It never fails; when the calendar reaches August I have those buddies that call me saying they’re headed to the farm to plant their fall food plots. I usually do my best to talk them into turning around and going back home to sit in the air conditioning. Yes, a huge amount of fall food plots are planted in August, but there are several variables that determine the day(s) you can plant.

A stand of Eagle Seed Broadside that was planted with great soil moisture.

A stand of Eagle Seed Broadside that was planted with great soil moisture.

Before I discuss the variables that we use to help us determine when to plant, let’s first understand that a seed is a living thing. It’s not a dead organism that somehow magically comes to life when mixed with water and soil. If it’s too hot and dry for you outside, it’s probably too hot for the seed as well.

The most important factor with determining when to plant is soil moisture. If the soil is powder and dust you should wait for rain and not stress your freshly planted seeds. The first couple weeks the seed/plant is in the ground are the most important. They’re establishing root systems that will help them survive longer into the fall and even winter; if they’re stressed they won’t produce the healthiest root system they can, which means lower survival rate.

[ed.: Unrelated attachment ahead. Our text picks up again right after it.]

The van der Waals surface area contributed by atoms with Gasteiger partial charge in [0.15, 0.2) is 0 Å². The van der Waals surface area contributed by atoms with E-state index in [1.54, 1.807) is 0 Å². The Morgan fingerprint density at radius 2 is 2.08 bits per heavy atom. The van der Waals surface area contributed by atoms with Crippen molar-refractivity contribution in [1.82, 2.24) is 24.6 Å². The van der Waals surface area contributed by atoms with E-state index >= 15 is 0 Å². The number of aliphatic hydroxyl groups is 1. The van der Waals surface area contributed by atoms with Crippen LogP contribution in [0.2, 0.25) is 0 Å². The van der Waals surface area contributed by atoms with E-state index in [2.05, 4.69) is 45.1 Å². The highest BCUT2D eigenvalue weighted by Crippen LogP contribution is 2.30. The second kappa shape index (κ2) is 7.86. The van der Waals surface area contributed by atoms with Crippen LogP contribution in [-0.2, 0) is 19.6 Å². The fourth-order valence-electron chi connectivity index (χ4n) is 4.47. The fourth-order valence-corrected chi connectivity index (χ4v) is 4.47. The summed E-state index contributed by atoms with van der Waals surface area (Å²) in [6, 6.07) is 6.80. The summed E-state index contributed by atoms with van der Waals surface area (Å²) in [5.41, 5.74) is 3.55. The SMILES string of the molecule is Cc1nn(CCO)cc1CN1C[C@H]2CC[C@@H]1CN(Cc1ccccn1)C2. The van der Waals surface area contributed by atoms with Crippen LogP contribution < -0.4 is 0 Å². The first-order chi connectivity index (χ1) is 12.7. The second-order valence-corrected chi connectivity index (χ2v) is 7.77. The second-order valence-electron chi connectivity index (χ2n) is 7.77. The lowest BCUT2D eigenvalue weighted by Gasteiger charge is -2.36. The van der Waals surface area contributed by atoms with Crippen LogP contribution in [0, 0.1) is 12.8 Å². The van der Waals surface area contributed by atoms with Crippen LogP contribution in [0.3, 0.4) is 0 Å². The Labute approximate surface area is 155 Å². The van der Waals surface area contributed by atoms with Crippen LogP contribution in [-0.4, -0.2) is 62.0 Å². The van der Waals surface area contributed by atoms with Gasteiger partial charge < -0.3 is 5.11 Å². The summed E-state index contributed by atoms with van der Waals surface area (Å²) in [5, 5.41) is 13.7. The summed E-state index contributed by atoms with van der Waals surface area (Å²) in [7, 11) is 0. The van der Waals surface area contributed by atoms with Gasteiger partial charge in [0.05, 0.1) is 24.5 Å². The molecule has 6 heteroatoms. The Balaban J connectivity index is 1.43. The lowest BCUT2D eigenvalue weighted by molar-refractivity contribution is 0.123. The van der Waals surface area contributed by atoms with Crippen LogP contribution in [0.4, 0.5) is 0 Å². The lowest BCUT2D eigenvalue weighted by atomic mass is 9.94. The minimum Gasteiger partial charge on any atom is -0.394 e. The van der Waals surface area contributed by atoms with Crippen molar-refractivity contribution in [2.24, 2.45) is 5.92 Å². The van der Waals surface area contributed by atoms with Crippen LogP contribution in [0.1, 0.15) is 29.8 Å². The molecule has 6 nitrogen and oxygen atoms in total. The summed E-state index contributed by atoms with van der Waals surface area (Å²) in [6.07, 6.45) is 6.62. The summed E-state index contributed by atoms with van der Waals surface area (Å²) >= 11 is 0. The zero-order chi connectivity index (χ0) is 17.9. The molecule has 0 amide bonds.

The second most important factor in determining when to plant is future rain forecasts. I’ve made the mistake in the past of having soil moisture and planting my plots only to watch them receive no rain and dry up and die. Watching your extended forecast and seeing rain predicted is a great sign to plant those crops. If the rain chances are high day after day you can plant your crops in dusty conditions knowing that moisture is soon to come.

Planting fall plots on the same day year after year is an error. Planting these crops all depends on soil moisture and future rainfall. This means you could be planting in the middle of August or September. This fall don’t make the mistake that so many of us have done. Understand both your soil moisture and future rainfall and plant the best fall plots you can.

Daydreaming of whitetails,

Adam